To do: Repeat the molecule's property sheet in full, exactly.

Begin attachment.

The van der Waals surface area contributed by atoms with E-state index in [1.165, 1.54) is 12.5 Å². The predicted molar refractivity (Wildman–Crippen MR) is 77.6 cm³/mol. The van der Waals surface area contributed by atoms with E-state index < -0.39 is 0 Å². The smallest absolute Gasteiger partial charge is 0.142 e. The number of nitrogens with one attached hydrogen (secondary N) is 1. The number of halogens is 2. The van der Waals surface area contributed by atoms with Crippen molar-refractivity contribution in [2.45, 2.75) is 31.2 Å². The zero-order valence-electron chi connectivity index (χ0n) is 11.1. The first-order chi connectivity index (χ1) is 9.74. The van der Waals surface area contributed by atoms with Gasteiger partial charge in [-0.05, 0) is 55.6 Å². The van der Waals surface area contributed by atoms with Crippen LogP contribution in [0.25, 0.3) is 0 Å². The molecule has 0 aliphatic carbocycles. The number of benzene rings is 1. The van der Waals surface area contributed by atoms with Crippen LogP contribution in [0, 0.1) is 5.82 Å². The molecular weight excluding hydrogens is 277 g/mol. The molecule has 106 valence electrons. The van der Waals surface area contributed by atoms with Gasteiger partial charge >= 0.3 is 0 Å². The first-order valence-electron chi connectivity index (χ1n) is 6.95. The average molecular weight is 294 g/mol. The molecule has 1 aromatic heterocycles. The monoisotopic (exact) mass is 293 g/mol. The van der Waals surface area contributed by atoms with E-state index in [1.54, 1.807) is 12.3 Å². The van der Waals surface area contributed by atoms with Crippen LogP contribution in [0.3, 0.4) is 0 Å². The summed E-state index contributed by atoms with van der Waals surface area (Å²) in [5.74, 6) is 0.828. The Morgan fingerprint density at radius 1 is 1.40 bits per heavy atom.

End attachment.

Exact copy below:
The van der Waals surface area contributed by atoms with E-state index in [1.165, 1.54) is 12.5 Å². The predicted molar refractivity (Wildman–Crippen MR) is 77.6 cm³/mol. The van der Waals surface area contributed by atoms with E-state index < -0.39 is 0 Å². The smallest absolute Gasteiger partial charge is 0.142 e. The number of nitrogens with one attached hydrogen (secondary N) is 1. The number of halogens is 2. The van der Waals surface area contributed by atoms with Crippen molar-refractivity contribution in [2.45, 2.75) is 31.2 Å². The zero-order valence-electron chi connectivity index (χ0n) is 11.1. The first-order chi connectivity index (χ1) is 9.74. The van der Waals surface area contributed by atoms with Gasteiger partial charge in [-0.05, 0) is 55.6 Å². The van der Waals surface area contributed by atoms with Crippen LogP contribution in [0.25, 0.3) is 0 Å². The molecule has 0 aliphatic carbocycles. The number of benzene rings is 1. The van der Waals surface area contributed by atoms with Crippen LogP contribution in [0, 0.1) is 5.82 Å². The molecular weight excluding hydrogens is 277 g/mol. The molecule has 106 valence electrons. The van der Waals surface area contributed by atoms with Gasteiger partial charge >= 0.3 is 0 Å². The first-order valence-electron chi connectivity index (χ1n) is 6.95. The average molecular weight is 294 g/mol. The molecule has 1 aromatic heterocycles. The monoisotopic (exact) mass is 293 g/mol. The van der Waals surface area contributed by atoms with E-state index in [1.54, 1.807) is 12.3 Å². The van der Waals surface area contributed by atoms with Crippen LogP contribution in [0.3, 0.4) is 0 Å². The summed E-state index contributed by atoms with van der Waals surface area (Å²) in [5.74, 6) is 0.828. The Morgan fingerprint density at radius 1 is 1.40 bits per heavy atom.